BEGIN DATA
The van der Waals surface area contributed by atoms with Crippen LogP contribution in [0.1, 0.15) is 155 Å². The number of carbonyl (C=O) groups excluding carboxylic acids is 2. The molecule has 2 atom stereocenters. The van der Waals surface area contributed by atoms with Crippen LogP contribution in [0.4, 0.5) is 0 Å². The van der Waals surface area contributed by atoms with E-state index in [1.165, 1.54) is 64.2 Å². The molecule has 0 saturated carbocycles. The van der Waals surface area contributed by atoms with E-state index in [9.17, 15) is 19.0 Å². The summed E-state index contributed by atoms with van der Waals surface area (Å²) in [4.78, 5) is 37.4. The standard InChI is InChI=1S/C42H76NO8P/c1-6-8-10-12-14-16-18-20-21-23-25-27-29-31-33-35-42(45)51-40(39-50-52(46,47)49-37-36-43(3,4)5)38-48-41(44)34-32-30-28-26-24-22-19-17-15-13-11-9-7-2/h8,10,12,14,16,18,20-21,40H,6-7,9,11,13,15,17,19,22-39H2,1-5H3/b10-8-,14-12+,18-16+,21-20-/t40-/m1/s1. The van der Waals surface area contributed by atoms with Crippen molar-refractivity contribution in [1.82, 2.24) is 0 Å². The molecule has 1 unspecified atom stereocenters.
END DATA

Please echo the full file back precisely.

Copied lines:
The van der Waals surface area contributed by atoms with Crippen LogP contribution in [0.1, 0.15) is 155 Å². The number of carbonyl (C=O) groups excluding carboxylic acids is 2. The molecule has 2 atom stereocenters. The van der Waals surface area contributed by atoms with Crippen LogP contribution in [0.4, 0.5) is 0 Å². The van der Waals surface area contributed by atoms with E-state index in [1.165, 1.54) is 64.2 Å². The molecule has 0 saturated carbocycles. The van der Waals surface area contributed by atoms with E-state index in [9.17, 15) is 19.0 Å². The summed E-state index contributed by atoms with van der Waals surface area (Å²) in [4.78, 5) is 37.4. The standard InChI is InChI=1S/C42H76NO8P/c1-6-8-10-12-14-16-18-20-21-23-25-27-29-31-33-35-42(45)51-40(39-50-52(46,47)49-37-36-43(3,4)5)38-48-41(44)34-32-30-28-26-24-22-19-17-15-13-11-9-7-2/h8,10,12,14,16,18,20-21,40H,6-7,9,11,13,15,17,19,22-39H2,1-5H3/b10-8-,14-12+,18-16+,21-20-/t40-/m1/s1. The van der Waals surface area contributed by atoms with Crippen molar-refractivity contribution in [1.82, 2.24) is 0 Å². The molecule has 1 unspecified atom stereocenters.